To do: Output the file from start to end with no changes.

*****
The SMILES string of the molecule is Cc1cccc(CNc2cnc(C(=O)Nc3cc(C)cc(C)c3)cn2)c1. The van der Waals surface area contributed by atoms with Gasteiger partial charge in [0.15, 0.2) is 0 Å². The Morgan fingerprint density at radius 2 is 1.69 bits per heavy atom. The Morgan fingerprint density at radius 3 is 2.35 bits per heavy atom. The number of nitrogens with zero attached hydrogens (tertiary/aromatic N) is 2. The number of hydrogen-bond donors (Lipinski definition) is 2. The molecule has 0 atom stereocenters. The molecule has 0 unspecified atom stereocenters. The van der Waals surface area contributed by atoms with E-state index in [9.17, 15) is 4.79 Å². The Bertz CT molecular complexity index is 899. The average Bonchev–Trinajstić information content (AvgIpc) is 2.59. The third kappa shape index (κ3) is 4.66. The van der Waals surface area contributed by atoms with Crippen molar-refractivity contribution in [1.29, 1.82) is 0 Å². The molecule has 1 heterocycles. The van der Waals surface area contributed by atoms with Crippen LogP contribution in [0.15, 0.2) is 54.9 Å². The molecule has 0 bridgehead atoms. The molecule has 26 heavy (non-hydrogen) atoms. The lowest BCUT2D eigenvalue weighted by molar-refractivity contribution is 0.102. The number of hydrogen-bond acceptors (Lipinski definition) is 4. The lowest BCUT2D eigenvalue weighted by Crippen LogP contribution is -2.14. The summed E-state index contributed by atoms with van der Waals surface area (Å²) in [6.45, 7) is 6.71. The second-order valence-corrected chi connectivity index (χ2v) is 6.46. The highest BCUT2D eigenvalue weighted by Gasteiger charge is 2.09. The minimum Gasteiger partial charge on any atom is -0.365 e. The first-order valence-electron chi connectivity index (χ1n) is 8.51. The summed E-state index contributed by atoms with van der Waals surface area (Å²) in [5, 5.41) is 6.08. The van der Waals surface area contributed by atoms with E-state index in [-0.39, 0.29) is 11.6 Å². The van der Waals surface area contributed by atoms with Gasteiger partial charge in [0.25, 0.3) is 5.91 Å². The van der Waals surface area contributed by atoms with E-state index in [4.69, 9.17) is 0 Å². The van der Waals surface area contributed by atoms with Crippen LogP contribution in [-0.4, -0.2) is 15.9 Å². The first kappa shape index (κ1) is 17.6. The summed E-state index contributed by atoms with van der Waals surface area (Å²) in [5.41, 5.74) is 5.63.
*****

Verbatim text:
The SMILES string of the molecule is Cc1cccc(CNc2cnc(C(=O)Nc3cc(C)cc(C)c3)cn2)c1. The van der Waals surface area contributed by atoms with Gasteiger partial charge in [0.15, 0.2) is 0 Å². The Morgan fingerprint density at radius 2 is 1.69 bits per heavy atom. The Morgan fingerprint density at radius 3 is 2.35 bits per heavy atom. The number of nitrogens with zero attached hydrogens (tertiary/aromatic N) is 2. The number of hydrogen-bond donors (Lipinski definition) is 2. The molecule has 0 atom stereocenters. The molecule has 0 unspecified atom stereocenters. The van der Waals surface area contributed by atoms with E-state index in [9.17, 15) is 4.79 Å². The Bertz CT molecular complexity index is 899. The average Bonchev–Trinajstić information content (AvgIpc) is 2.59. The third kappa shape index (κ3) is 4.66. The van der Waals surface area contributed by atoms with Crippen molar-refractivity contribution in [1.29, 1.82) is 0 Å². The molecule has 1 heterocycles. The van der Waals surface area contributed by atoms with Crippen LogP contribution in [0.15, 0.2) is 54.9 Å². The molecule has 0 bridgehead atoms. The molecule has 26 heavy (non-hydrogen) atoms. The lowest BCUT2D eigenvalue weighted by molar-refractivity contribution is 0.102. The number of hydrogen-bond acceptors (Lipinski definition) is 4. The lowest BCUT2D eigenvalue weighted by Crippen LogP contribution is -2.14. The summed E-state index contributed by atoms with van der Waals surface area (Å²) in [6.45, 7) is 6.71. The second-order valence-corrected chi connectivity index (χ2v) is 6.46. The highest BCUT2D eigenvalue weighted by Gasteiger charge is 2.09. The minimum Gasteiger partial charge on any atom is -0.365 e. The first-order valence-electron chi connectivity index (χ1n) is 8.51. The summed E-state index contributed by atoms with van der Waals surface area (Å²) in [5, 5.41) is 6.08. The van der Waals surface area contributed by atoms with E-state index in [-0.39, 0.29) is 11.6 Å². The van der Waals surface area contributed by atoms with Gasteiger partial charge in [0.25, 0.3) is 5.91 Å². The van der Waals surface area contributed by atoms with E-state index in [4.69, 9.17) is 0 Å². The van der Waals surface area contributed by atoms with Crippen LogP contribution in [-0.4, -0.2) is 15.9 Å². The first kappa shape index (κ1) is 17.6. The summed E-state index contributed by atoms with van der Waals surface area (Å²) in [5.41, 5.74) is 5.63.